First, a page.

If you break into a few Italian houses and open their cupboards… well, you’ll probably get yourself in trouble, but you’ll also find a moka pot in most of them!
Invented in 1933, these iconic stovetop espresso makers are quick, practical and travel-friendly, but sometimes get a bad reputation because of over-extraction.
Don't worry about that! Here’s how to make coffee in a moka pot without incurring in the burnt taste that might have put you off that time your friend tried to brew it.
For the best results, grind some fresh coffee beans with a burr grinder (around 20-22g), and aim for a fine or medium-fine grind. Don’t go as fine as you would for an espresso machine: it could clog up your moka pot’s filter and build up too much pressure. Add your grounds to the filter and tap them to ensure they’re even, but without tamping them.
Add either cold or preheated water—the latter can speed up the process and avoid a metallic taste—to the bottom chamber. No matter how sleepy you are, never, ever, ever fill it above the valve! It’s there to prevent an excessive build-up of pressure: if you cover it, it won’t work (yes, it could literally explode).
Reassemble your coffee maker, and place it onto your stovetop on medium-low heat. It can take around 5-10 minutes for your coffee to be brewed.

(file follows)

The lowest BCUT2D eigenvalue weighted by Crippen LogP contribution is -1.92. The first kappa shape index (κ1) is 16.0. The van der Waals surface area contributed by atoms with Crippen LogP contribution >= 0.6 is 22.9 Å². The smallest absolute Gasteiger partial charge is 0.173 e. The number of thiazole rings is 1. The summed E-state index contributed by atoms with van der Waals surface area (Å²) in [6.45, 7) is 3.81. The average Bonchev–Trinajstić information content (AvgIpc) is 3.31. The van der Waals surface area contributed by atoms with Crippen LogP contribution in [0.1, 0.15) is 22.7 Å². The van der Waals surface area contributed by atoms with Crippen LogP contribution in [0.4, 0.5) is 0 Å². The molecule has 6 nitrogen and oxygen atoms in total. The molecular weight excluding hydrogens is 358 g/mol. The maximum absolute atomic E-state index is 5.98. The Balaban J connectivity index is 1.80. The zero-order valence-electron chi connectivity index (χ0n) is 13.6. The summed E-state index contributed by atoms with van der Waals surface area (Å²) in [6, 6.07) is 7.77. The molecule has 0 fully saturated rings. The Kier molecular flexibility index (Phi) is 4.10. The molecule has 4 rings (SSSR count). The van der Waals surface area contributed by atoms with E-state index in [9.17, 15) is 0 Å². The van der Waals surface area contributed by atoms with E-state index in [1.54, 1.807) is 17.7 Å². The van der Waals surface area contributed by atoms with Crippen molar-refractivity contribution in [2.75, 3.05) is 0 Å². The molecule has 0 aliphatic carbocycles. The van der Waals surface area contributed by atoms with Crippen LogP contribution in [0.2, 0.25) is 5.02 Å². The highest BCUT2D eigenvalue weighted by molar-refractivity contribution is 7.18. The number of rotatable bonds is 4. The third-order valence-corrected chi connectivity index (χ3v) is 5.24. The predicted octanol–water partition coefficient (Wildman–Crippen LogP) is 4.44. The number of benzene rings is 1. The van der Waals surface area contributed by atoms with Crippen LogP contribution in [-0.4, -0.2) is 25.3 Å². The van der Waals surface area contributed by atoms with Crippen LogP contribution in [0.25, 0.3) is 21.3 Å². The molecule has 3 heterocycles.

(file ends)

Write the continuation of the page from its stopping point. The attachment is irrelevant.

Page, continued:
Make sure you’re around to hear your coffee gurgle: to avoid over-extraction and a burnt taste, remove the moka pot from the heat once around half of the coffee has gushed through.
A good rinse and dry after each use—once it’s cooled down!—will do, but it’s important to descale your moka pot occasionally depending on how often you use it. Not only will this help ensure longevity and the best flavors: if the safety valve gets clogged with coffee or water gunk, it won’t work anymore, and your next coffee could end with a bang (not in a good way, though). Fill the chamber with water above the valve, add a tablespoon of vinegar and one of lemon juice, and let it sit for a couple of hours. Then pour out enough water to uncover the valve, and… brew it like you would a coffee.
If your coffee tastes a bit bitter, don’t worry: it’s an easy fix! You can either try a slightly coarser grind, pre-heat the water, brew it on lower heat, or remove your moka pot from the stovetop a few seconds earlier.
If, on the contrary, your coffee tastes too weak, it means it’s under-extracted: tap the grounds properly or try a slightly finer grind.
Moka coffee isn’t as strong and concentrated as espresso, because… well, technically, it’s not real espresso! By definition, espresso must be brewed under at least 9 bars of pressure, whereas moka pots can only reach 1 or 2. That’s why it also lacks the characteristic crema on top. However, moka pots are one of the best methods to brew espresso without a machine, as well as some of our favorite coffee brewing methods in general.
Because stovetop espresso makers are so simple to use, it’s easy to pay less attention to the process, and that’s why so many people complain about a burnt taste. Now that you know how to make coffee in a moka pot like a pro, you won’t have to worry about that: just give it your best (espresso) shot!
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